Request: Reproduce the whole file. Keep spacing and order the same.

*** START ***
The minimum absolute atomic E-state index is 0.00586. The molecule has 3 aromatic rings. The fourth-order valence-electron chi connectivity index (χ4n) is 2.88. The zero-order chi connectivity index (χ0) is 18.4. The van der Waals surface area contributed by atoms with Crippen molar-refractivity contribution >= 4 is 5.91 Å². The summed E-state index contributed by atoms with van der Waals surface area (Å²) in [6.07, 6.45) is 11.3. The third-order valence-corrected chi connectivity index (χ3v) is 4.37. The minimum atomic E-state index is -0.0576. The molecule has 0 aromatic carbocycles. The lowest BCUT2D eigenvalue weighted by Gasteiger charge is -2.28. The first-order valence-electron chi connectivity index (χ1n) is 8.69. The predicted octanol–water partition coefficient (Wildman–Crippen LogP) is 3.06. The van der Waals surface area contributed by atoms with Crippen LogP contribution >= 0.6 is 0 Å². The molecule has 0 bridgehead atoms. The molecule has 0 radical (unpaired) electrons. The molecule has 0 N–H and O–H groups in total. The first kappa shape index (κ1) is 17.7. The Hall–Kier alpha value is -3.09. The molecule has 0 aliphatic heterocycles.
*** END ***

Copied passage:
The minimum absolute atomic E-state index is 0.00586. The molecule has 3 aromatic rings. The fourth-order valence-electron chi connectivity index (χ4n) is 2.88. The zero-order chi connectivity index (χ0) is 18.4. The van der Waals surface area contributed by atoms with Crippen molar-refractivity contribution >= 4 is 5.91 Å². The summed E-state index contributed by atoms with van der Waals surface area (Å²) in [6.07, 6.45) is 11.3. The third-order valence-corrected chi connectivity index (χ3v) is 4.37. The minimum atomic E-state index is -0.0576. The molecule has 0 aromatic carbocycles. The lowest BCUT2D eigenvalue weighted by Gasteiger charge is -2.28. The first-order valence-electron chi connectivity index (χ1n) is 8.69. The predicted octanol–water partition coefficient (Wildman–Crippen LogP) is 3.06. The van der Waals surface area contributed by atoms with Crippen LogP contribution >= 0.6 is 0 Å². The molecule has 0 bridgehead atoms. The molecule has 0 radical (unpaired) electrons. The molecule has 0 N–H and O–H groups in total. The first kappa shape index (κ1) is 17.7. The Hall–Kier alpha value is -3.09. The molecule has 0 aliphatic heterocycles.